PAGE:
Broken, or redesigned?

At MoMA’s Talk to Me exhibit, many of the displays have an audio component which is heard through a pair of headphones attached to the display.  At one display, the left earpiece of the attached headphones was snapped off from the headband:

Broken headset, or user-modified design?

This headset might look broken, but it’s actually a poignant example of users correcting a latent design flaw: when considered in the context of its purpose, the “unbroken” headset was limiting since it allowed only one person at a time to listen.  Breaking the headset into two parts improved its function by allowing two people to listen simultaneously.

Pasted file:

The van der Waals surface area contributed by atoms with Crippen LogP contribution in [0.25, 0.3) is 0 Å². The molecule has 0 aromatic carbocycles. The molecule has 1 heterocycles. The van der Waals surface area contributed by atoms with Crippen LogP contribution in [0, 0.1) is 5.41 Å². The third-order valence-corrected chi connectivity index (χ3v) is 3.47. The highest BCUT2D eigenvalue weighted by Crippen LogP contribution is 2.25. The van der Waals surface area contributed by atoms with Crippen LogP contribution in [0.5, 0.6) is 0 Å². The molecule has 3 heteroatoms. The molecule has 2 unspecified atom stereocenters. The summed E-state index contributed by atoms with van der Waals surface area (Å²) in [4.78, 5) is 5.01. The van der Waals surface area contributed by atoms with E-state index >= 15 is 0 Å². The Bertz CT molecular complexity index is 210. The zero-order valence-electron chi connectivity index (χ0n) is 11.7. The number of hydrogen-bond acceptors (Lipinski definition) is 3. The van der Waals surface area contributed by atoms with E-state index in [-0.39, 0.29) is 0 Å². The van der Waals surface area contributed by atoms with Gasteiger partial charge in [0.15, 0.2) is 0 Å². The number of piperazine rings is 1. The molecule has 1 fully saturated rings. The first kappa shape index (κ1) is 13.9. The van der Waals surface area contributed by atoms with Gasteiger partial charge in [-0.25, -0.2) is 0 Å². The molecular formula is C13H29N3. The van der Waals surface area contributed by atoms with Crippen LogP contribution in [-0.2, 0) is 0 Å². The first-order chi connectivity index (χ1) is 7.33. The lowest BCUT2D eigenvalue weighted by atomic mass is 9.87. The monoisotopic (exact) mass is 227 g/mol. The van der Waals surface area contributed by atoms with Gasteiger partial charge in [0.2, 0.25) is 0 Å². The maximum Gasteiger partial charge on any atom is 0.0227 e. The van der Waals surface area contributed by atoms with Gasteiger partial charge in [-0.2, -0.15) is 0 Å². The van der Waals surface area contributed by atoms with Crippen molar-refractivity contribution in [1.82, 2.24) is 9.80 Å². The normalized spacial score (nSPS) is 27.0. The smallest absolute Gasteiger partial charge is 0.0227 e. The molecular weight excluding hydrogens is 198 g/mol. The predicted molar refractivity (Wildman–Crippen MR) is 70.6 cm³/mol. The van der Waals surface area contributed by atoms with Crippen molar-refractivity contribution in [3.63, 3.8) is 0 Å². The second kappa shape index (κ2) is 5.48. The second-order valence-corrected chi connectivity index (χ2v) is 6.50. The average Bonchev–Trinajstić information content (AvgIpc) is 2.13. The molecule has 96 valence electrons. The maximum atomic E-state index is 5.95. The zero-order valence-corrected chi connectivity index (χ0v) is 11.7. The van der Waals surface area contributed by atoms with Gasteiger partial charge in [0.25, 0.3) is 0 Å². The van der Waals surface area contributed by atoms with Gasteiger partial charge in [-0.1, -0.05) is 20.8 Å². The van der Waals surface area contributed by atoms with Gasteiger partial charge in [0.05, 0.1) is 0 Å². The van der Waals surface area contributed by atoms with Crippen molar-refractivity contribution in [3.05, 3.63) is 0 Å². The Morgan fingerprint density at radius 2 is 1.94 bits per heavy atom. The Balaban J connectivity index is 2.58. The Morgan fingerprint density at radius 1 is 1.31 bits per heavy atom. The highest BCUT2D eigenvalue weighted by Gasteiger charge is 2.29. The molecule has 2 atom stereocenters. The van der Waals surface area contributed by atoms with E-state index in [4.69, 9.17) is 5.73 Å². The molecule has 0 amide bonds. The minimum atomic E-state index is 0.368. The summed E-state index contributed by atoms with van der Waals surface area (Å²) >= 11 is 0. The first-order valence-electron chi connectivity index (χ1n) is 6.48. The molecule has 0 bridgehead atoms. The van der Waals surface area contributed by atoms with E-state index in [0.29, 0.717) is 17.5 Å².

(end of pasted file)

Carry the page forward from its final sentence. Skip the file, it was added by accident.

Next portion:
Much of the time, we have such rigid conceptions of what objects or systems “should” be like that we accept their limitations instead of noticing them as opportunities for improvement.  To look beyond intended form or purpose and see objects for what they could be (instead of just what we’re told they are): this takes imagination.

Kids are imagination experts, highly skilled at seeing what could be instead of what should be, seeing opportunity instead of obstruction.  What would happen if you could think more like a kid again?  What would you see differently?  What would you create?

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